Thursday, April 26, 2012

Getting Ready to Open the Pry House


     Back in December, I wrote about taking the artifacts out of the Pry House Field Hospital and Museum for the season.  Next month the Pry House will open again, and so this past Monday I took the artifacts back out and set up the displays.  Well, I set up some of the displays at least.  Remember in last week’s post I mentioned the need for being flexible?  It turned out that the Park Service had people out at the house doing some repairs to the plaster on the second floor of the house.  It is work which needed to be done, but I didn’t think it was wise to put the artifacts out while there was plaster being sanded!  So, I worked on the displays on the first floor, and planned another trip for Wednesday to deal with the second floor.

Here’s a look at some of the work being done on the Pry House in the hallway of the second floor. Notice all the dust on the floor. I didn’t want to risk exposing the artifacts to this dust!


     I still had plenty of work to do though, since the exhibits at the Pry House have been rearranged and several new displays have been added.  Also, instead of featuring just one surgeon associated with the Battle of Antietam, we are now featuring two surgeons, one Union and one Confederate.  Our plan is to change the featured surgeons each year.

These are two of the new displays at the Pry House this year. One case contains an ambulance water keg. The other case contains an ambulance pass book, and some Civil War medical supplies – surgical needles, silk thread, and two medicine containers.

     I had some work to do on one of the artifacts over the winter as well.  The pair of field glasses which is displayed at the Pry House needed a little repair work.  The threads holding the leather cover in place had rotted, which meant that there was nothing left to hold the cover in place.  The holes for the stitching were still present though, so I was able to use some thin monofilament to hold it together.  The leather had shrunk somewhat, so the seam doesn’t quite meet, but the repair still serves the purpose of keeping the cover in place.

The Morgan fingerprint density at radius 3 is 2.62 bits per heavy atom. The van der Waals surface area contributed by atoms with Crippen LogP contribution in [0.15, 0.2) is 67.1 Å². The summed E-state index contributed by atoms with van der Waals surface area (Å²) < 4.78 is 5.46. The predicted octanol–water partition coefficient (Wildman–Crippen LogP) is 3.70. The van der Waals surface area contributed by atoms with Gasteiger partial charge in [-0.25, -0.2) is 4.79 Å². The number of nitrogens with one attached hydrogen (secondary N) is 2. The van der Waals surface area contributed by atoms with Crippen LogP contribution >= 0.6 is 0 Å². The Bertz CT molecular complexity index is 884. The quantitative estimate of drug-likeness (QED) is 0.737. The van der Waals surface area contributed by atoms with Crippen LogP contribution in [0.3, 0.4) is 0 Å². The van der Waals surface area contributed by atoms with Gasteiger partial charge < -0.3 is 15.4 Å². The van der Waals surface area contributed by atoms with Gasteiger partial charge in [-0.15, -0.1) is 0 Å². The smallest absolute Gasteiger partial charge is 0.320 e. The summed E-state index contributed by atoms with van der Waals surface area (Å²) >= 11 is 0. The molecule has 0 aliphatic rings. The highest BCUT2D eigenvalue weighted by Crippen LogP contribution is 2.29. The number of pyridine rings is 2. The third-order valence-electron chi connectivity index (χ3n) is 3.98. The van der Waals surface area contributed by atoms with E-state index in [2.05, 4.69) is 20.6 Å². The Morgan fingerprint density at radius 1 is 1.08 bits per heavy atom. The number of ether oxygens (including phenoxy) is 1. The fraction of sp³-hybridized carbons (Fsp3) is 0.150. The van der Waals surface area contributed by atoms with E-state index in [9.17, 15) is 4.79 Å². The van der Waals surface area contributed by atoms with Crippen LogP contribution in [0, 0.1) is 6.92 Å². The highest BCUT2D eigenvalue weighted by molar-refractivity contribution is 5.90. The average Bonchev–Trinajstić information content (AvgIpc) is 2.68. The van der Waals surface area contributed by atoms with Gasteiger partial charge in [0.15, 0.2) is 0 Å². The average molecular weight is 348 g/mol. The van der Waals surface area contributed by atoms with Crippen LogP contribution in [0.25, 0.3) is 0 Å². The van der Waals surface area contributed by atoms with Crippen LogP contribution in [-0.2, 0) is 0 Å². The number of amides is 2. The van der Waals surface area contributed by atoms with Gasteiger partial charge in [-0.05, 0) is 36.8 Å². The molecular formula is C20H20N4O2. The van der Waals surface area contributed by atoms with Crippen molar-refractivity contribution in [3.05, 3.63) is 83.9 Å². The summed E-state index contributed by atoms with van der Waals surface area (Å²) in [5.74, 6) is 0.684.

Here is the “before” photo which shows the split seam on the cover of the field glasses. You can also see that the bottom of the cover has pulled away from the brass at the base (more shrinkage). This area was not originally stitched, so I will not attempt to add stitching there.

And this is what the field glasses look like now. You can see that there is about a quarter-inch gap in the seam now, due to shrinkage of the leather. I did not pull the stitching any tighter for fear of ripping out the holes in the seams. Though there is the small gap left now, the stitching is enough to keep the cover in place. It is also entirely reversible, in case a different type of repair should become advisable in the future.

     On Wednesday, the work areas had been cleaned so I was able to set up most of the displays on the second floor.  I also received the delivery of some loaned items which will be included in the display for the Confederate surgeon.  There are some fascinating artifacts in this display!  The medical saddlebags contained medical bottles which contained quinine, arsenic, and mercury, among others.  The medicine chest contained some very nice medical containers, as well as a sizeable chunk of ambergris!  The ambergris was a somewhat unexpected find, as it is generally associated with the manufacture of perfumes, but it did have some medical uses as well.  It has definitely given me a new topic to research!  I still have to make labels to put in the display cases for these new artifacts, but I should have that task completed shortly.

     I am excited about the new exhibits, and hope that our visitors will enjoy them too.  The Pry House opens to the public starting on May 5 this year – weekends only until June.  If you are in the area, you should stop by for a visit!

Here’s a view of the side of the Pry House, and the museum entrance. You can also see a little of the garden on the left side of the photo.

Photos courtesy of the National Museum of Civil War Medicine.     

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